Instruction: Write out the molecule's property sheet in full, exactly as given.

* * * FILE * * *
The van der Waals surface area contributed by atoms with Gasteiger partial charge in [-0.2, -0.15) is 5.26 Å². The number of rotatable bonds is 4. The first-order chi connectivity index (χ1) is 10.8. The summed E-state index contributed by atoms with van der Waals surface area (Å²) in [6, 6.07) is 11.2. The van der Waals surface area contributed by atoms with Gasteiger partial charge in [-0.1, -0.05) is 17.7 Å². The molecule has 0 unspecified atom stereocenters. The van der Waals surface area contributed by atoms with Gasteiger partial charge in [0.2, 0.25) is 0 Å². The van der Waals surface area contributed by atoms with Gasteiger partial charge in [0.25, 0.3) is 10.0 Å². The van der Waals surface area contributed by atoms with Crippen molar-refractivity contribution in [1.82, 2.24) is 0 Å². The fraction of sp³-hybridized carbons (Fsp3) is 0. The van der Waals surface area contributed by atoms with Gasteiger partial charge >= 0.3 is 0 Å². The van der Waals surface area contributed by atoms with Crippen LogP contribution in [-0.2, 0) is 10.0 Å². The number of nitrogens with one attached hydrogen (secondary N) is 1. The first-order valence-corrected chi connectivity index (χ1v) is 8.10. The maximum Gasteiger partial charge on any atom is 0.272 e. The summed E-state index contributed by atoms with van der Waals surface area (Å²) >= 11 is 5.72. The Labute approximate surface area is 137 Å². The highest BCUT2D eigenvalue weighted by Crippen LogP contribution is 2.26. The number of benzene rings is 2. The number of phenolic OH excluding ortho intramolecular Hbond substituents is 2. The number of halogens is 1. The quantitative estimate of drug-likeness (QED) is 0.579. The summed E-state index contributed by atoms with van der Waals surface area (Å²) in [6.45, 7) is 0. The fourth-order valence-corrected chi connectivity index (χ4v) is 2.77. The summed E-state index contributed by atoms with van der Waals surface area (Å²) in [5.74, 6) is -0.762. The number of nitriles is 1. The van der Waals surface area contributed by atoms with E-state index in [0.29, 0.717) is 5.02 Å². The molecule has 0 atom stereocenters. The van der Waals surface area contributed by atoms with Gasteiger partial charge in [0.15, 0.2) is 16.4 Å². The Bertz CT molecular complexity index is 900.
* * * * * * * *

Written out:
The van der Waals surface area contributed by atoms with Gasteiger partial charge in [-0.2, -0.15) is 5.26 Å². The number of rotatable bonds is 4. The first-order chi connectivity index (χ1) is 10.8. The summed E-state index contributed by atoms with van der Waals surface area (Å²) in [6, 6.07) is 11.2. The van der Waals surface area contributed by atoms with Gasteiger partial charge in [-0.1, -0.05) is 17.7 Å². The molecule has 0 unspecified atom stereocenters. The van der Waals surface area contributed by atoms with Gasteiger partial charge in [0.2, 0.25) is 0 Å². The van der Waals surface area contributed by atoms with Gasteiger partial charge in [0.25, 0.3) is 10.0 Å². The van der Waals surface area contributed by atoms with Crippen molar-refractivity contribution in [1.82, 2.24) is 0 Å². The fraction of sp³-hybridized carbons (Fsp3) is 0. The van der Waals surface area contributed by atoms with Gasteiger partial charge >= 0.3 is 0 Å². The van der Waals surface area contributed by atoms with Crippen LogP contribution in [-0.2, 0) is 10.0 Å². The number of nitrogens with one attached hydrogen (secondary N) is 1. The first-order valence-corrected chi connectivity index (χ1v) is 8.10. The maximum Gasteiger partial charge on any atom is 0.272 e. The summed E-state index contributed by atoms with van der Waals surface area (Å²) >= 11 is 5.72. The Labute approximate surface area is 137 Å². The highest BCUT2D eigenvalue weighted by Crippen LogP contribution is 2.26. The number of benzene rings is 2. The number of phenolic OH excluding ortho intramolecular Hbond substituents is 2. The number of halogens is 1. The quantitative estimate of drug-likeness (QED) is 0.579. The summed E-state index contributed by atoms with van der Waals surface area (Å²) in [6.45, 7) is 0. The fourth-order valence-corrected chi connectivity index (χ4v) is 2.77. The summed E-state index contributed by atoms with van der Waals surface area (Å²) in [5.74, 6) is -0.762. The number of nitriles is 1. The van der Waals surface area contributed by atoms with E-state index in [0.29, 0.717) is 5.02 Å². The molecule has 0 atom stereocenters. The van der Waals surface area contributed by atoms with Gasteiger partial charge in [0.15, 0.2) is 16.4 Å². The Bertz CT molecular complexity index is 900.